I am a 6'2 male with fairly long legs. As a consequence, I find that I am a much faster walker than most people (even compared to other tall people...I just have a quicker pace).

I often find myself in a situation where I am slowly gaining on someone I am walking behind and it feels awkward.

  1. I don't want to startle or scare someone especially in situations where it is dark out or they are listening to music
  2. I don't want to dramatically slow my pace when I get close because then it seems like I am stalking them or something. I would also prefer to walk my natural pace.
  3. There is not always a chance or take a wide path around the person (eg. sidewalk next to a busy street).

The best I've come up with is to scuff my feet on the ground when I am approaching so hopefully they hear that I am there or look at my phone as I'm passing so they don't see me as threatening (I don't even know if this is a good rationale). The scuffing of the feet against the pavement does not work in the case that they are listening to music.

  • 1
    This sounds like you are in an area where there isn't much foot traffic? E.g. you and the person you are approaching are the only people on the block?
    – DaveG
    Commented Feb 16, 2022 at 2:57
  • 3
    Hi Joe, welcome to IPS. Have you found this question and is there helpful data for you in there ?
    – OldPadawan
    Commented Feb 16, 2022 at 5:32
  • 1
    In addition to the one from OldPadawan, there is also this question about announcing your presence to someone that's situationally unaware, but its answers are very focused on indoor situations. Some could apply to outside (and the dark) too though, like shining/flashing a light.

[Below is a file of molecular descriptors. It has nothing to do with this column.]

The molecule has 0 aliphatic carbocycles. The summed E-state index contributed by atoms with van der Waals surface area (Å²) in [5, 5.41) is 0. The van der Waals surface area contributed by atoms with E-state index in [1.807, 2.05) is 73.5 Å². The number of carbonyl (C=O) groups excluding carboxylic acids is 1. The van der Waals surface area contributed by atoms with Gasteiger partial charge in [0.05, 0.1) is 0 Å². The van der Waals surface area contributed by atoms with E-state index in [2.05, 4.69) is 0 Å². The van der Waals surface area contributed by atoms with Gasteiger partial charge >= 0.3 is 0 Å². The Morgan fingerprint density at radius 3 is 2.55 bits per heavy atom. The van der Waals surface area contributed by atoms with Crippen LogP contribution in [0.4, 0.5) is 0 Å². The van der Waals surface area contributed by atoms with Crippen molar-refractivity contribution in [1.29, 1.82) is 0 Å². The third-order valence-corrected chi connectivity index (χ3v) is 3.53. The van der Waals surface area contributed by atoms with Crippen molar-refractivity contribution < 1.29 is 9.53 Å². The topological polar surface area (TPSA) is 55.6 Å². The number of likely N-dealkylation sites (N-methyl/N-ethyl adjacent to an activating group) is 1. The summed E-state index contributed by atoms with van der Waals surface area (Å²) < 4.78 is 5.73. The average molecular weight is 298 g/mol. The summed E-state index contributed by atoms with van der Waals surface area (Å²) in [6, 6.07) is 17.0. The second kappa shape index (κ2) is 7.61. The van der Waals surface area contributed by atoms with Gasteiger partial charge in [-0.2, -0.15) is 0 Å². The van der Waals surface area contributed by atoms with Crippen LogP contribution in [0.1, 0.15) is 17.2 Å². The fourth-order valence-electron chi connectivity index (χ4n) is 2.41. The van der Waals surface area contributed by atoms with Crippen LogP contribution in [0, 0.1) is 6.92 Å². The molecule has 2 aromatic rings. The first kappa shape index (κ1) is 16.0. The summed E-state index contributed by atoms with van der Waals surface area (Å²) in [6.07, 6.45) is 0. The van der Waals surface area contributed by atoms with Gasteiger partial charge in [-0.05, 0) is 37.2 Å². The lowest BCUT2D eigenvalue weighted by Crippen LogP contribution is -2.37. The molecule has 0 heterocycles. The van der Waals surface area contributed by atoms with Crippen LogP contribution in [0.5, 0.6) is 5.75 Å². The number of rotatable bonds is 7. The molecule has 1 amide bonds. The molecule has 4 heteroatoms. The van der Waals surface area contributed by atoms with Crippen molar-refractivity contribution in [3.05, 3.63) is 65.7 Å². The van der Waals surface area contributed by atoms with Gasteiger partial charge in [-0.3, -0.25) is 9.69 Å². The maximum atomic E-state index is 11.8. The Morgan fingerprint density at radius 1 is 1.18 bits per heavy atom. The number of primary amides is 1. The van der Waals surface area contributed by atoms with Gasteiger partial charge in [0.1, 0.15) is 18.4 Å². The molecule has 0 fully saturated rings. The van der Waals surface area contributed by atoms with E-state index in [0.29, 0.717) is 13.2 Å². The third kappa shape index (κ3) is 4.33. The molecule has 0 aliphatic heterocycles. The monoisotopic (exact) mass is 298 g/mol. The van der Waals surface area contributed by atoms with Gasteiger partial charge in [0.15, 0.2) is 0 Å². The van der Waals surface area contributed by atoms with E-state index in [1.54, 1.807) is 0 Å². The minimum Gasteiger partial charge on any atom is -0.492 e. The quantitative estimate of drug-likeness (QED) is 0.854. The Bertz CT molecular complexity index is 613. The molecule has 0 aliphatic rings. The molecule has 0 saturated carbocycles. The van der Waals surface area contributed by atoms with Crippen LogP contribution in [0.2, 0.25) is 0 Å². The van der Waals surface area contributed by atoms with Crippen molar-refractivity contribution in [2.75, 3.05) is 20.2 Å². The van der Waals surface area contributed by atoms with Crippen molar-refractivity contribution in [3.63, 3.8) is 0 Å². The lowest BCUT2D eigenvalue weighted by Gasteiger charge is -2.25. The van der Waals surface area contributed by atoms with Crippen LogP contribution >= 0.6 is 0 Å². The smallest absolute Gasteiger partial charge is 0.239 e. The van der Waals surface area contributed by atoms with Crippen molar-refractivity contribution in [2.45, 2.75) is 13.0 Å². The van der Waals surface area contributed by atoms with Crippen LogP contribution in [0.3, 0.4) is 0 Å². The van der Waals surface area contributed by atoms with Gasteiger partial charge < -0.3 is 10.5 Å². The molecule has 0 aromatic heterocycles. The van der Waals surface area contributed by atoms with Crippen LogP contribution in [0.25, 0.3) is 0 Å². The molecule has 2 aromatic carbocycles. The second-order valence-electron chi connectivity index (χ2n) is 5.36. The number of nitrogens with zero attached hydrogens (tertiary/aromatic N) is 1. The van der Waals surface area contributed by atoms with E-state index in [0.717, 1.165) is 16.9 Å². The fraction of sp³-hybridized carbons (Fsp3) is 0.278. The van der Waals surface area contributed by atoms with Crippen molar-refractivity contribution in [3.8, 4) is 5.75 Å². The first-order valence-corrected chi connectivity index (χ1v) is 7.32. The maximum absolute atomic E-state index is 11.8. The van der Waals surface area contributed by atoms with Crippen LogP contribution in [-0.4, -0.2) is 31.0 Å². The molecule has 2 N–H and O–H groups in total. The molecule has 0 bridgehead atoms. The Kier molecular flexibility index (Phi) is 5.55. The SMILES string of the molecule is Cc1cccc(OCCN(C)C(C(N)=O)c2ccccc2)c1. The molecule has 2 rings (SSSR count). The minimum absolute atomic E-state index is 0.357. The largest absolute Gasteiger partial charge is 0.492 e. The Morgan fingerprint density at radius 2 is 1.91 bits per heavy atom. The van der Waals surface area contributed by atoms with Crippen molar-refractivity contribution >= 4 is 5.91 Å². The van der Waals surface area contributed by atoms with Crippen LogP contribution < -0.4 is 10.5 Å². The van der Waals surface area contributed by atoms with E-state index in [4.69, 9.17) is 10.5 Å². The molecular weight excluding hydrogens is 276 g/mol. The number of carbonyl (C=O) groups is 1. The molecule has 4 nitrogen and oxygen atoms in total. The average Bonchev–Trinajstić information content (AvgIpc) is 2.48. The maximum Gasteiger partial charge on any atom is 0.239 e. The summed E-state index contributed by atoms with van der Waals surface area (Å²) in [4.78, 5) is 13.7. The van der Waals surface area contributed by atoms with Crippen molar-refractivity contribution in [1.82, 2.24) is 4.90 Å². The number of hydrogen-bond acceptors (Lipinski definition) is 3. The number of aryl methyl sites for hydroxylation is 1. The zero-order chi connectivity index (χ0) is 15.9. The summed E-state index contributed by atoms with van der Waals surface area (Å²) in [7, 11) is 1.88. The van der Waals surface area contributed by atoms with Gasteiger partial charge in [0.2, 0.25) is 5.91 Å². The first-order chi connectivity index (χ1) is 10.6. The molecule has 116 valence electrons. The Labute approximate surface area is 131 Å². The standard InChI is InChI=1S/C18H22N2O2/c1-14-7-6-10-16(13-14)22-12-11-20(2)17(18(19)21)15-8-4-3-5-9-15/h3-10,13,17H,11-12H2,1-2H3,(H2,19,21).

– Tinkeringbell
    Commented Feb 16, 2022 at 7:49
  • Lots about this online. Some suggestions here reddit.com/r/askwomenadvice/comments/dw9lzi/… i-d.vice.com/en_uk/article/vbqa9y/… metro.co.uk/2021/03/12/… And ask women you know.
    – Stuart F
    Commented Mar 17, 2022 at 10:19

2 Answers 2


I'm in a similar position to you (marginally taller in fact — we can look quite imposing), and don't have much of a solution to offer, but:

  1. I don't want to dramatically slow my pace when I get close because then it seems like I am stalking them or something.

I suggest slowing down sooner, while still a good distance away so that if they do look behind you're not scarily close. This doesn't help with your preference to walk at your natural pace of course.

One thing that might help: I often pick a route that allows easier overtaking apart from a few narrow points (where I hang back until I can overtake giving a decent bit of space). I'm quite likely to miss my train if I end up walking at a shopping pace, so take the less pleasant back street.

I am fairly willing to step into the road to pass people, being conscious of safety. Walking so that you're facing the nearest traffic can help you pick your moment. You may need to jog past, but that's no bad thing, just don't slow down immediately in front of them. I should note though that jaywalking doesn't exist as a concept here. You have the legal right to walk in almost all roads so you only have to consider the safety aspect.


Another tactic I have used is to strike up a fake phone conversation when I'm a good 50 feet behind and then they can hear you approaching and make way, and as you walk by you can say hello or something and they won't feel like you're humiliating them by blowing past them or something. Make it dull like you're listening to someone and just keep saying like "uh-huh", "that's interesting" etc.

I also go walking on a trail where people walk but also jog, so when I want to pass someone I start jogging when I'm still 50 feet behind and jog ahead of them a respectable distance such that they think I'm just taking a break. This saves you from the awkward period of time where you're walking side by side them, where they might even accelerate because they're offended or something.

  • Great suggestions; but when you're in a small town, the latter earned me the opinion, Alek is always jogging everywhere. So now I cross to the other side of the road when I wish to overtake someone.
    – Alex
    Commented Nov 11, 2022 at 18:52

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